Originally technical assistance was provided to women’s groups and bureaux using the Integrated Rural Development model as a means of integrating women into the development process. Beginning December 1995, a new approach was taken through WAND’s newly developed Communities Organising for Self-Reliance (CORE) concept.
“In this approach, WAND saw its role as working directly with communities or through intermediaries. The latter was expected to assist in capacity building of national organisations, while the former which would take the form of working with community-based organisations would encourage community members to initiate, manage and sustain programmes and projects that could be the basis for community self-reliance,” explained a report by Soares and Sheree Trotman, on the unit’s work between 1995 and 2005.
Workshops and training in disciplines such as leadership, management and project development buttressed the funding and technical support provided to the communities in areas such as education, farming and eco-tourism development.
Beyond the CORE project, WAND continued interactions with the wider Eastern Caribbean through conferences, seminars and workshops – either on its own or in cooperation with other bodies – which contributed to the philosophy of empowering communities by empowering women. Some of these explored topics such as “Gender, Spirituality and Communication”, “Women and Entrepreneurship”, “Women, Drugs and the Media” and “Gender Mainstreaming in Caribbean Single Market and Economic Partnership Agreements,” among others.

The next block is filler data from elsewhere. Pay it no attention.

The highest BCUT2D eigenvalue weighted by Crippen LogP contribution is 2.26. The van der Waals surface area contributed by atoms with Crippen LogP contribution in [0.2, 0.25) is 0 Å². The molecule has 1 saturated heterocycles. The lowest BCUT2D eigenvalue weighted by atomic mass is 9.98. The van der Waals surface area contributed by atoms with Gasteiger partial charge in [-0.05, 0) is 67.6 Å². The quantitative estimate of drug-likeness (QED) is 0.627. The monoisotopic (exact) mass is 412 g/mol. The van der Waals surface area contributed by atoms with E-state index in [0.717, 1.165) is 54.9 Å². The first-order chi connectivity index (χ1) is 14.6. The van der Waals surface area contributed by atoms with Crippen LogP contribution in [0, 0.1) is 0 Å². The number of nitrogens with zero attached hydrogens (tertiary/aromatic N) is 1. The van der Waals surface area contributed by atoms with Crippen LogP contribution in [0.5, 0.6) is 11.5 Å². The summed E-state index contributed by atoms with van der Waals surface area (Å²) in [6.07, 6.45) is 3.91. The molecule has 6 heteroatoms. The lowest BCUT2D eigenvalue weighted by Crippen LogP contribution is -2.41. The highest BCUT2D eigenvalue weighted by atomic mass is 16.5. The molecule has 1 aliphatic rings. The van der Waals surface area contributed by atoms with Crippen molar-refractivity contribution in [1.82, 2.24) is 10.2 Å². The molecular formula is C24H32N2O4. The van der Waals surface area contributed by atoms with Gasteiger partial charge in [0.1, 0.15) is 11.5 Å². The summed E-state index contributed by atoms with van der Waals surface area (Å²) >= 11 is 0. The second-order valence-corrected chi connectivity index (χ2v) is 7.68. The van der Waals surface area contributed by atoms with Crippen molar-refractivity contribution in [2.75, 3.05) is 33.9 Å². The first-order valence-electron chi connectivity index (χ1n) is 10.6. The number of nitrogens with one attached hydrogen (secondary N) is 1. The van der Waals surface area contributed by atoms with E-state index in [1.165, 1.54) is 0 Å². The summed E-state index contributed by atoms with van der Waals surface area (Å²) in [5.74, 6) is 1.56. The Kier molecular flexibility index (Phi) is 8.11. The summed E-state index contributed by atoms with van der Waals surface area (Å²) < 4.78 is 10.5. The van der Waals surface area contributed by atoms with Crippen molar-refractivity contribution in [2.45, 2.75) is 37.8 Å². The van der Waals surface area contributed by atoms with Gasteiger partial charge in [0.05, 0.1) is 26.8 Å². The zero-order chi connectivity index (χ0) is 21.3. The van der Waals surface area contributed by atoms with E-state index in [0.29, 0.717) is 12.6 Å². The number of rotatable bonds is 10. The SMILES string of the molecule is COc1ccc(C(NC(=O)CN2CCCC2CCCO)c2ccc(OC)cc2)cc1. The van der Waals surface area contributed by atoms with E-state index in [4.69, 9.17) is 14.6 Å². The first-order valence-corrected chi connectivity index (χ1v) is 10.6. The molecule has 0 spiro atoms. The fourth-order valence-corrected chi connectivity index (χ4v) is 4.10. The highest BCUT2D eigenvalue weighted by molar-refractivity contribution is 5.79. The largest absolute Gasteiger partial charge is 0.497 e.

A prime example of WAND’s delivery in the area of education and training was the two-year project, Strengthening Women’s Reproductive health in the Eastern Caribbean, which graduated 121 trainer of trainers in Dominica, Grenada, St Lucia and St Vincent and the Grenadines. About 27,700 community members were reached directly.
There were also workshops on “Women and the New Information Technology: Access and Use” and training in the production of Rdaio Programmes under a Women Speaking to Women project.